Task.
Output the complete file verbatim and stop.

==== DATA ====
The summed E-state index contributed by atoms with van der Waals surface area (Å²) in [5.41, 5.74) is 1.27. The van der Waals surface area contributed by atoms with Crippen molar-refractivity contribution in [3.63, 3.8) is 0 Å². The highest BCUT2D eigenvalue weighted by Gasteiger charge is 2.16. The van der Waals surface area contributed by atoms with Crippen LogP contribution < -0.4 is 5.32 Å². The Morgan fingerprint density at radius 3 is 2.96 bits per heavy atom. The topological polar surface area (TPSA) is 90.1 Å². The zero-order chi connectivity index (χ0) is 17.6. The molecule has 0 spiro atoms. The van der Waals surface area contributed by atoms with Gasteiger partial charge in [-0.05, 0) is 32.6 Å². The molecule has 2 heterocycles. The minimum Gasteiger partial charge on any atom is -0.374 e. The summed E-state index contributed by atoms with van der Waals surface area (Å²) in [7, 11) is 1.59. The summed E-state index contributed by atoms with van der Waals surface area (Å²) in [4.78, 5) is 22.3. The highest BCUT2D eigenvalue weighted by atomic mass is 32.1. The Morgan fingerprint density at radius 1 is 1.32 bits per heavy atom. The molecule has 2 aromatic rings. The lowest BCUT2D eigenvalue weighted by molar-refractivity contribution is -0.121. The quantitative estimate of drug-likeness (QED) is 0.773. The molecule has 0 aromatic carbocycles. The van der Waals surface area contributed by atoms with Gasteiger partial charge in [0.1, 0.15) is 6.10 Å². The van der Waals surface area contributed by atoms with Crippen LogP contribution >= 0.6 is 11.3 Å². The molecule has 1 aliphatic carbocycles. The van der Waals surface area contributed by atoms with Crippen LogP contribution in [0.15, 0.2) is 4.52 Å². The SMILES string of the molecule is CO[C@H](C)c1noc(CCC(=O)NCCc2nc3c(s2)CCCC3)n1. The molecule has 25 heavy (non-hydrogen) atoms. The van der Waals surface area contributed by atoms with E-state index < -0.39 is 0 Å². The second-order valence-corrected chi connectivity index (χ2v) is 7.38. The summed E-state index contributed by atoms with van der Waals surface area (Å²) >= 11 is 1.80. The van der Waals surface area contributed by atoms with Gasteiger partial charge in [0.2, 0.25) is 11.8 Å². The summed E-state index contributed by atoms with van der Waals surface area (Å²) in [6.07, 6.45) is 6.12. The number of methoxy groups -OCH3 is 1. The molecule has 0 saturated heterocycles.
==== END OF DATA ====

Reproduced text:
The summed E-state index contributed by atoms with van der Waals surface area (Å²) in [5.41, 5.74) is 1.27. The van der Waals surface area contributed by atoms with Crippen molar-refractivity contribution in [3.63, 3.8) is 0 Å². The highest BCUT2D eigenvalue weighted by Gasteiger charge is 2.16. The van der Waals surface area contributed by atoms with Crippen LogP contribution < -0.4 is 5.32 Å². The Morgan fingerprint density at radius 3 is 2.96 bits per heavy atom. The topological polar surface area (TPSA) is 90.1 Å². The zero-order chi connectivity index (χ0) is 17.6. The molecule has 0 spiro atoms. The van der Waals surface area contributed by atoms with Gasteiger partial charge in [-0.05, 0) is 32.6 Å². The molecule has 2 heterocycles. The minimum Gasteiger partial charge on any atom is -0.374 e. The summed E-state index contributed by atoms with van der Waals surface area (Å²) in [7, 11) is 1.59. The summed E-state index contributed by atoms with van der Waals surface area (Å²) in [4.78, 5) is 22.3. The highest BCUT2D eigenvalue weighted by atomic mass is 32.1. The Morgan fingerprint density at radius 1 is 1.32 bits per heavy atom. The molecule has 2 aromatic rings. The lowest BCUT2D eigenvalue weighted by molar-refractivity contribution is -0.121. The quantitative estimate of drug-likeness (QED) is 0.773. The molecule has 0 aromatic carbocycles. The van der Waals surface area contributed by atoms with Gasteiger partial charge in [0.1, 0.15) is 6.10 Å². The van der Waals surface area contributed by atoms with Crippen LogP contribution >= 0.6 is 11.3 Å². The molecule has 1 aliphatic carbocycles. The van der Waals surface area contributed by atoms with Crippen LogP contribution in [0.15, 0.2) is 4.52 Å². The SMILES string of the molecule is CO[C@H](C)c1noc(CCC(=O)NCCc2nc3c(s2)CCCC3)n1. The molecule has 25 heavy (non-hydrogen) atoms. The van der Waals surface area contributed by atoms with E-state index < -0.39 is 0 Å². The second-order valence-corrected chi connectivity index (χ2v) is 7.38. The summed E-state index contributed by atoms with van der Waals surface area (Å²) >= 11 is 1.80. The van der Waals surface area contributed by atoms with Gasteiger partial charge in [0.2, 0.25) is 11.8 Å². The summed E-state index contributed by atoms with van der Waals surface area (Å²) in [6.07, 6.45) is 6.12. The number of methoxy groups -OCH3 is 1. The molecule has 0 saturated heterocycles.